After a good night’s sleep, I felt better in the morning. Even though I had crossed Carson Pass yesterday, I still had a couple of humps to get over before I started to descend. Once again, the mountains were beautiful and a pleasure to ride through.

image

There is always a downhill after a climb. Sometimes it just takes a while to get to it. Today, I got to it. I dropped from over 8000 feet to just above sea level in about 70 miles. The rapid change in air pressure crushed my water bottles.

image

image

image

image

image

image

image
Fiddletown, CA

I had planned to stop in Plymouth, CA, and wait out the storm tomorrow. When I reached Plymouth, I was still feeling good and pushed on. Several miles down the road, I stopped for a break and met Lawry, a local cyclist. We chatted for about an hour. By the time we finished talking, it was dark. I have avoided riding in the dark for the most part on this journey. However, tonight I really didn’t have a choice. Fortunately, a few miles down the highway, I turned onto a bicycle path that led me into a suburb of Sacramento.

image

image

image
Lawry

By the time I finished pedaling today, I had ridden just over 90 miles. It was the most distance I rode in one day. Of course, it was helped by the drop out of the mountains into the Sacramento Valley, but I was still pretty wiped out by the time I finished.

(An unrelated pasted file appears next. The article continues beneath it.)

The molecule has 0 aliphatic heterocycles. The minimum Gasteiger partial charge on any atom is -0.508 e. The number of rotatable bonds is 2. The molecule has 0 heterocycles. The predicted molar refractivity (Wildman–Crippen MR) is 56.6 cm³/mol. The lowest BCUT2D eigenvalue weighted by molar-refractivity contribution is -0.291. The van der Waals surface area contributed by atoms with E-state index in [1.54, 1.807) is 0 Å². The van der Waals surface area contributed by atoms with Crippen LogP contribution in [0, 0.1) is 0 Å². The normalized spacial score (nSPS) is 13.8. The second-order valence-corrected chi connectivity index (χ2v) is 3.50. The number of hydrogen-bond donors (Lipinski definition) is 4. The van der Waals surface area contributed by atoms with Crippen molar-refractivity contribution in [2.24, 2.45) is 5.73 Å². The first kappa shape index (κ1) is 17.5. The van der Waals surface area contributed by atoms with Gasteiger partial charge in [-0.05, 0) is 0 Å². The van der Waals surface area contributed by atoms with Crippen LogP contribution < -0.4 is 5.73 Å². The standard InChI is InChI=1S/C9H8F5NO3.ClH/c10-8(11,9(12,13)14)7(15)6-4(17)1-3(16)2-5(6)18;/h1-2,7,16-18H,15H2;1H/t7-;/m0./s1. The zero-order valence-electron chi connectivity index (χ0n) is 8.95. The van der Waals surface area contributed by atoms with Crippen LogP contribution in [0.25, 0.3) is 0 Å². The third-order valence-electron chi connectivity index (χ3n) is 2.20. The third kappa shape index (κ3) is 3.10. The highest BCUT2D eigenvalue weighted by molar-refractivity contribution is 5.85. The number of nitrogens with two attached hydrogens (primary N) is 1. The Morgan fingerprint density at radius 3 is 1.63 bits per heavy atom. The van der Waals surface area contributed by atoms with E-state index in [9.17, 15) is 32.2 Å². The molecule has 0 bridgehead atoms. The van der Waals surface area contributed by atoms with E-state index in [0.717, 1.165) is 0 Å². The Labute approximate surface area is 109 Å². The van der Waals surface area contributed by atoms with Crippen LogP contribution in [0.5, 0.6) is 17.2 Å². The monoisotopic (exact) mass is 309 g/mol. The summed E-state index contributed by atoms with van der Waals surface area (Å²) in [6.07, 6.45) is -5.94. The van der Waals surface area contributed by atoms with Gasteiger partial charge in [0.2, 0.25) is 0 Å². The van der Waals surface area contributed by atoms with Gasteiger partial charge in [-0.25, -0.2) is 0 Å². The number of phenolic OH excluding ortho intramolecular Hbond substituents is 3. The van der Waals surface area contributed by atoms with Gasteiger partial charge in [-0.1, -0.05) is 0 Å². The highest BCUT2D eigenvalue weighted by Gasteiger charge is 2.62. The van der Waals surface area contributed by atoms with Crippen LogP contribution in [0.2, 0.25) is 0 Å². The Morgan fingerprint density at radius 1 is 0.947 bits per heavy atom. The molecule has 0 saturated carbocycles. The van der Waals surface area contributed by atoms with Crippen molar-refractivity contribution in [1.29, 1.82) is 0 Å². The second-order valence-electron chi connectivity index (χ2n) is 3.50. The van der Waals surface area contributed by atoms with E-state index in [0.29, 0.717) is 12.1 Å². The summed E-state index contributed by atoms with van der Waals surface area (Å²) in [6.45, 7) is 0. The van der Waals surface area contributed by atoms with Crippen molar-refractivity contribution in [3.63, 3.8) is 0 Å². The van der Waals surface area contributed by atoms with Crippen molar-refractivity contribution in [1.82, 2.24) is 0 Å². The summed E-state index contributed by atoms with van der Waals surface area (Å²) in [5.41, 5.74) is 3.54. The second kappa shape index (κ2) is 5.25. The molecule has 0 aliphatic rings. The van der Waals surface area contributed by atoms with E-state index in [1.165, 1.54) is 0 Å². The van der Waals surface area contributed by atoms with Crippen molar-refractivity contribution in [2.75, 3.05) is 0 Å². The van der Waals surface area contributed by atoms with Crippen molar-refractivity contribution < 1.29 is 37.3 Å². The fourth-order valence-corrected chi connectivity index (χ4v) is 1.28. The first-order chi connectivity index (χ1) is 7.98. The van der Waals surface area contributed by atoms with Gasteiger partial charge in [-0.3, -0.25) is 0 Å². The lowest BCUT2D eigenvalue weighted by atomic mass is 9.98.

3 thoughts on “There is Always a Downhill After a Climb (October 13)

    1. The descent was slow enough my ears didn’t pop. I don’t know about blood pressure, but I think my lungs were happy to be at lower altitudes again.

      Like

Leave a Reply

Fill in your details below or click an icon to log in:

WordPress.com Logo

You are commenting using your WordPress.com account. Log Out /  Change )

Google photo

You are commenting using your Google account. Log Out /  Change )

Twitter picture

You are commenting using your Twitter account. Log Out /  Change )

Facebook photo

You are commenting using your Facebook account. Log Out /  Change )

Connecting to %s